When revising my book manuscript, one chapter stubbornly refused any and all revision efforts I threw at it. It wasn’t academic writer’s block per se, but I was still hopelessly stuck.
Usually when this happens, I do two things: revise (or completely rewrite my abstract) and reverse outline. This combo reminds me of where the essay is ultimately headed and exposes gaps in my argumentation which almost always gets me back on track enough to make useful headway for a while.
This chapter, though, refused. No matter how many times I re-abstracted and re-reverse outlined, the chapter just didn’t feel like it was working. Worse still, it felt flat. It had no spark. It captured none of the passion and enthusiasm that had initially drawn me to it.
And then, something clicked. The piece was not working because I was not thinking about my reader. I realized that just as I take great care to craft both content-based and actionable learning objectives for my students, I could articulate similar takeaways for my reader. Doing so challenged me to think beyond the lens of “argument” for my essay, and instead imagine how reading the essay would change the reader.
It took me a few iterations to refine the activity, but I now apply it to all pieces I write. It works for me because it challenges me to define, in specific terms, why someone who does not have to read my article should do so. It also reminds me that I, as the author, need to be intentional about foregrounding the essay’s takeaway(s).
The Two Sentence Method for Overcoming Academic Writer’s Block
On a sheet of paper complete these two bolded sentences. Use the examples as guidelines, and try to be as specific as possible.
Sentence #1: After reading this article/chapter you will better understand… (This is the content your reader will glean).
Some examples include: the theme of X in Y text; how Author A self-consciously grapples with her own exoticism; how Author B uses X literary device for Y purpose; how scholars’ readings of Z is limited and why taking into account idea C gives us a more nuanced picture; etc.
Sentence #2: So that you can…
Some examples include: extend the analyses I offer in this paper in partiuclar ways (such as adding in a consideration of gender, which falls outside the scope of my article); apply my analyses to new texts or contexts (France –> US; 21st century –> 19th century; literature –> music; Texts A, B, and C –> Texts D, E, and F); disagree with my analyses/methodology; etc.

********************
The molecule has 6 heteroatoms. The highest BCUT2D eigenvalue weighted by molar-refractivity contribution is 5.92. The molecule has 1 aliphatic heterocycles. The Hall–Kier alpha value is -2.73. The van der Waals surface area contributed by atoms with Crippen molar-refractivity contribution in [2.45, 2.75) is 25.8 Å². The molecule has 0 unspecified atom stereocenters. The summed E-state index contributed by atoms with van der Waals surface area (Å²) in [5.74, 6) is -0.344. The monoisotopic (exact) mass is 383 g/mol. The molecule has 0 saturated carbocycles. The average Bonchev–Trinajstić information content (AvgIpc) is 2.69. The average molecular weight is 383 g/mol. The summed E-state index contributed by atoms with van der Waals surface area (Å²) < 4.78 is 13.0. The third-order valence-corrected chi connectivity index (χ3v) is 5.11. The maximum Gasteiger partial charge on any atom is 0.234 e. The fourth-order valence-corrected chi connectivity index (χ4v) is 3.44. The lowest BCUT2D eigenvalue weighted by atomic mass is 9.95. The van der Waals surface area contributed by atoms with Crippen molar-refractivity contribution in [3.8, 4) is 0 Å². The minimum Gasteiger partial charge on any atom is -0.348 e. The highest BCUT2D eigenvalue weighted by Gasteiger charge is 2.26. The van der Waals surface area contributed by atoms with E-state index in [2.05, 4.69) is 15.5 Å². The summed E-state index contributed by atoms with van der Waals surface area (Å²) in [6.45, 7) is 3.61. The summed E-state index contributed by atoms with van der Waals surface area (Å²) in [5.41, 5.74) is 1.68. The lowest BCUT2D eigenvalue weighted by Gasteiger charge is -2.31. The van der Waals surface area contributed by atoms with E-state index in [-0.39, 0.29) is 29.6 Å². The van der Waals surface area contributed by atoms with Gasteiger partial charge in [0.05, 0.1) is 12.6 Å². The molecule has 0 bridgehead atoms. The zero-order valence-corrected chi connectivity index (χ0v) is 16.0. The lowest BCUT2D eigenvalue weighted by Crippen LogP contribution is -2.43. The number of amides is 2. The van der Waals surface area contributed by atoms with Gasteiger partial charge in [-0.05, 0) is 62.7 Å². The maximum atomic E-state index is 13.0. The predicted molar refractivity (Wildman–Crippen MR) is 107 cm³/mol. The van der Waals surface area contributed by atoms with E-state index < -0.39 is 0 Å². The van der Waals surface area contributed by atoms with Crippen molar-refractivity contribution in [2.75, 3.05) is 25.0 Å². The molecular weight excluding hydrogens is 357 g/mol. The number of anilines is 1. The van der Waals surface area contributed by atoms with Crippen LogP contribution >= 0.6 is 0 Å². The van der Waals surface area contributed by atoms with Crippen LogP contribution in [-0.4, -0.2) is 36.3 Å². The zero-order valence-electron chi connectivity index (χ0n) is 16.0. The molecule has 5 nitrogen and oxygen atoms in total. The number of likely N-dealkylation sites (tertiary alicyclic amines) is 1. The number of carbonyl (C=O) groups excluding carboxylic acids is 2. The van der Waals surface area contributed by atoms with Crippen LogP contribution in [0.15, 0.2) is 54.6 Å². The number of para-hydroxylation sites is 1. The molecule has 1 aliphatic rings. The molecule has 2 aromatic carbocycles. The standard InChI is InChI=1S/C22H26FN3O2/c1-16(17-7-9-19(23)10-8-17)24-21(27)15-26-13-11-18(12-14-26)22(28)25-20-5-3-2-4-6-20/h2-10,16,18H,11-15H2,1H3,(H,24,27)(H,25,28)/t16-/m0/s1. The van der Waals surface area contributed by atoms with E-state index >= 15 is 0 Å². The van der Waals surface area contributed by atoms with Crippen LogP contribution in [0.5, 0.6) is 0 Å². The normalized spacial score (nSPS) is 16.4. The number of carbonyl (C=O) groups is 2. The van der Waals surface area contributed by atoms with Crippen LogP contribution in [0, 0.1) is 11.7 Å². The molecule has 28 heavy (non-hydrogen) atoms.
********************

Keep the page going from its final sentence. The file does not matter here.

Try to be as specific as possible. When I do it, I make a bulleted list. I will share one of the worksheets I completed in a future post; for now, I think it is useful to first grapple with the activity yourself without having access to a comprehensive model.
Why The Two Sentence Method Gets me Unstuck
Completing the first sentence challenges me to get clear about what I are hoping to teach my reader and it forces me to speak directly to her (using the you). It also allows me to imagine many possible readers in greater detail, and to identify my target reader (out of all possible readers). It reminds me that there are almost unlimited things a reader could potentially be getting from my work. Perhaps she came to the article because she’s interested in one of the authors I’m discussing. Or, perhaps she’s never heard of the author or artist, but is coming from a sociological or historical perspective.
The second sentence is action-oriented, and reminds you that you want your reader to engage with your ideas and analyses. Remember that the knowledge you produce is valuable when others use it in a myriad of possible ways, including disagreeing with it, or pointing out its oversights/shortcomings.
Questions for Reflection about How You Can Overcome Academic Writer’s Block
After you complete the two sentences above, reflect on how you’re going to use this new information you gleaned.
- Why would people be interested in reading your article?
- Who will do things with your article? What outlets (journals, conferences, presses, etc.) will make your work most visible to them?
- How will you revise parts of your article to foreground what your target audience can do with your argument?
- What arguments/claims should be left out and used in other papers or projects?
- Did writing these two sentences change how you might read articles and books in the future?
- How might doing this activity change how you write articles/essays in the future?